Interfering Signal: Operators, Partners Take Industry Approach to Tackle Interference

Eutelsat’s announcement in September to implement Carrier ID in video transmissions for the 2012 Olympics could prove to be a key moment in the battle against satellite interference. With satellite operators losing millions of dollars each year due to interference, new initiatives and solutions to counter this growing problem are in high demand.

Satellite interference, whether in the form of a lost TV video transmission, an incomplete credit card authorization or potentially any form of satellite service interruption, continues to occur with increasing frequency. Human error is a major cause of interference, followed closely by poorly performing equipment. “The largest culprit we see is the untrained or undertrained installer or operator,” says Ron Busch, vice president, Network Operations, Intelsat. “With two-degree spacing, it’s becoming more and more prevalent around the world.” In 2008, operators estimated that there were between 14,000 and 15,000 interference events a year, and of those, half were of too short a duration to track. A little more than half of the incidents that could be tracked were VSAT-related and due to installer error or bad equipment. Interference Costs Mount

The satellite operator community, while not providing specific numbers, acknowledges that losses from satellite interference are significant — in the millions annually. Three years ago, one operator stated that for every three satellites in its fleet, it lost $10 million per year.

“Every stage of the value chain of our industry is affected by this problem — not just the operators,” says David Hartshorn, secretary general, Global VSAT Forum (GVF). He notes that operators typically see it first, followed by the satellite operator’s customer and then the end-users, who may seek competing alternatives if they experience degraded quality of service. “We have the competitiveness of our industry on the line if we don’t get this right,” he adds.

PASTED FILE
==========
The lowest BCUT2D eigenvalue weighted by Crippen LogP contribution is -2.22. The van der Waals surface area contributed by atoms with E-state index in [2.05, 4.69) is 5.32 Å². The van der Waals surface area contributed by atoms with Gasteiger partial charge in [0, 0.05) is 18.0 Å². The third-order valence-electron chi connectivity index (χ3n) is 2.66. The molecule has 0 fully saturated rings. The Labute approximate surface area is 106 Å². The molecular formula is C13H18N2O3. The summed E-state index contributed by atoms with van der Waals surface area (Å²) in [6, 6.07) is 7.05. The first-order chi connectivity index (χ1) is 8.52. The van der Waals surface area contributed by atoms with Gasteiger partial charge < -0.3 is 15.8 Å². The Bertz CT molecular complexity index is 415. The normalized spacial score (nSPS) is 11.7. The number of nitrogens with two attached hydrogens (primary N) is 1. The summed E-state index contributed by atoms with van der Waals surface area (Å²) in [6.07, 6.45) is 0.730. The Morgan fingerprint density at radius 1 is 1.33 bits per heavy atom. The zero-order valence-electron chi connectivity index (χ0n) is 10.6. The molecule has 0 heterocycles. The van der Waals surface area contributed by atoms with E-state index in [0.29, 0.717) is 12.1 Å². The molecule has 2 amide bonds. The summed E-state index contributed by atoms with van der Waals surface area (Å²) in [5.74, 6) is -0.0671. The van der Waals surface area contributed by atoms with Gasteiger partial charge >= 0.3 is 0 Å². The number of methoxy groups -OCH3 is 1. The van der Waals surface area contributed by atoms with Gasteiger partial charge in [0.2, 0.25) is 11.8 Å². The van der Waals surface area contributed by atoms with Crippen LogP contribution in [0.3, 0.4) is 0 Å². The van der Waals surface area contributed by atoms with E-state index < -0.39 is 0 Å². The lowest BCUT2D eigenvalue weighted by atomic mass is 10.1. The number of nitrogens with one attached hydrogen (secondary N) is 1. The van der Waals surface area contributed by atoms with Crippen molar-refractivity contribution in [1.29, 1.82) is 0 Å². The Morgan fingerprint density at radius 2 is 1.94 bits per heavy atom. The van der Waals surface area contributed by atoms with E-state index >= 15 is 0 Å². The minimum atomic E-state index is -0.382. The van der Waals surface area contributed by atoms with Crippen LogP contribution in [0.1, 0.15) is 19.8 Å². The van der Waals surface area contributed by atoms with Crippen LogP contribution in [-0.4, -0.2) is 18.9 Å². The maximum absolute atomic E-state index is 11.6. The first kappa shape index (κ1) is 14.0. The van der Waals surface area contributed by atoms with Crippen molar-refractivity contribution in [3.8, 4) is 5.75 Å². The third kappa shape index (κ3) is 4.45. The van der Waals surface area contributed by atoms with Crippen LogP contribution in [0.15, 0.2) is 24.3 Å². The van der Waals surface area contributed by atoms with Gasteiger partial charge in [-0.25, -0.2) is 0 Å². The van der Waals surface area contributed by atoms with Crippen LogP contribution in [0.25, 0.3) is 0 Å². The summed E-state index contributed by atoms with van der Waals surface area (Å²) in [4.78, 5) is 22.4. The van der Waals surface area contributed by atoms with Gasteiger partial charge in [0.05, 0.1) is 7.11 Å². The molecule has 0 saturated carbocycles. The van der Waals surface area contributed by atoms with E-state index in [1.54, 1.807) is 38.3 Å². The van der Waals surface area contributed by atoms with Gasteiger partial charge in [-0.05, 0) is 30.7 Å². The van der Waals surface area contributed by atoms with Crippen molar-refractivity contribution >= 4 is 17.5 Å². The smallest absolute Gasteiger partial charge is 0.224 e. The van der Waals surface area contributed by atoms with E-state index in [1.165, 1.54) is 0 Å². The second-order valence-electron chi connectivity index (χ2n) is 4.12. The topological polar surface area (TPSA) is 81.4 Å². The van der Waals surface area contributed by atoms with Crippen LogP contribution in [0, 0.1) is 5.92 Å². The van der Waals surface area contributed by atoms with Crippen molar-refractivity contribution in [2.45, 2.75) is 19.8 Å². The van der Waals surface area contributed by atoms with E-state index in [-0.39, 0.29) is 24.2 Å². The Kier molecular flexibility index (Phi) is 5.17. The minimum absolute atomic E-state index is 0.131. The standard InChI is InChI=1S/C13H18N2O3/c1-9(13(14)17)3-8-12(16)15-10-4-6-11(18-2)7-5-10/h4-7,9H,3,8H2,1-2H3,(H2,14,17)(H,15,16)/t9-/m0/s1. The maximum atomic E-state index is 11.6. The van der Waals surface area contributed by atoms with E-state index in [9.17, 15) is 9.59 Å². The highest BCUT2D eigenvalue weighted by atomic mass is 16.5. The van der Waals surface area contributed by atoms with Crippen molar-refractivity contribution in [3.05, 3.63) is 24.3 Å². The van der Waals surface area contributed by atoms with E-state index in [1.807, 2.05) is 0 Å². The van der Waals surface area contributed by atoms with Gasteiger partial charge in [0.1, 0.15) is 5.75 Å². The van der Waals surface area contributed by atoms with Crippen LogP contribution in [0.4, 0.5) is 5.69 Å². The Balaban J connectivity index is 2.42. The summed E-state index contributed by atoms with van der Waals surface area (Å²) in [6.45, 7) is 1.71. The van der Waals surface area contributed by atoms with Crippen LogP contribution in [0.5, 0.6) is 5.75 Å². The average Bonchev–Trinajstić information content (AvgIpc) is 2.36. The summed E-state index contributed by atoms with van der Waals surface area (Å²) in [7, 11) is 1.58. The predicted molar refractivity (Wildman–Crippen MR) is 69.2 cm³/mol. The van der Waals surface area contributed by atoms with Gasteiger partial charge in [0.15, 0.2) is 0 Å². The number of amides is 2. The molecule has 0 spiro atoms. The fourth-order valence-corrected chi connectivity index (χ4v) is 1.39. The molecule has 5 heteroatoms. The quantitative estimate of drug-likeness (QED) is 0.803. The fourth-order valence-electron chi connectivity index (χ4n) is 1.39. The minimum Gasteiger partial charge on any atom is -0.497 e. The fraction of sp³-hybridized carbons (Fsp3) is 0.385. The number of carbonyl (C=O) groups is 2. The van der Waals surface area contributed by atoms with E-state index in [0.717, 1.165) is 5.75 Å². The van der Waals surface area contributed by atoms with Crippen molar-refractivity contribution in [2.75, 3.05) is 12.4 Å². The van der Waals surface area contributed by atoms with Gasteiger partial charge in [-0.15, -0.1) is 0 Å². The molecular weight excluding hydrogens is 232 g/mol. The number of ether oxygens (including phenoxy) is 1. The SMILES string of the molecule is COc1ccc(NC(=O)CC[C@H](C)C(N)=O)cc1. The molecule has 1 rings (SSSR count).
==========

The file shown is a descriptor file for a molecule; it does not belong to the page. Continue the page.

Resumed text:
While high-profile satellite customers such as network television broadcasters have found ways around interference by using back-up capacity or other fixes, “interference still represents a huge hit for your network in terms of reputation and reliability and the promise we have to our customers,” says Dick Tauber, vice president, Transmission Systems & New Technology, CNN News Group. “Media broadcasters don’t want 100 percent reliability; we want 110 percent reliability. There’s very little patience in this industry on the TV-side for interruption.”

When it comes to escalating satellite interference, Stewart Sanders, senior vice president, Customer Service Delivery, SES, contends that the technology advances and market factors have come together in such a way to create a “Perfect Storm.” These factors include the explosion in the number of VSATs and other satellite services worldwide; the availability of cheaper, more powerful equipment; less emphasis on type approvals for equipment; loss of the PTT-sponsored training and certification; and the industry adoption of two-degree orbital spacing.

“You put all those things together and it’s inevitable that we are going to have a lot more problems than we did 20 or 30 years ago,” says Sanders.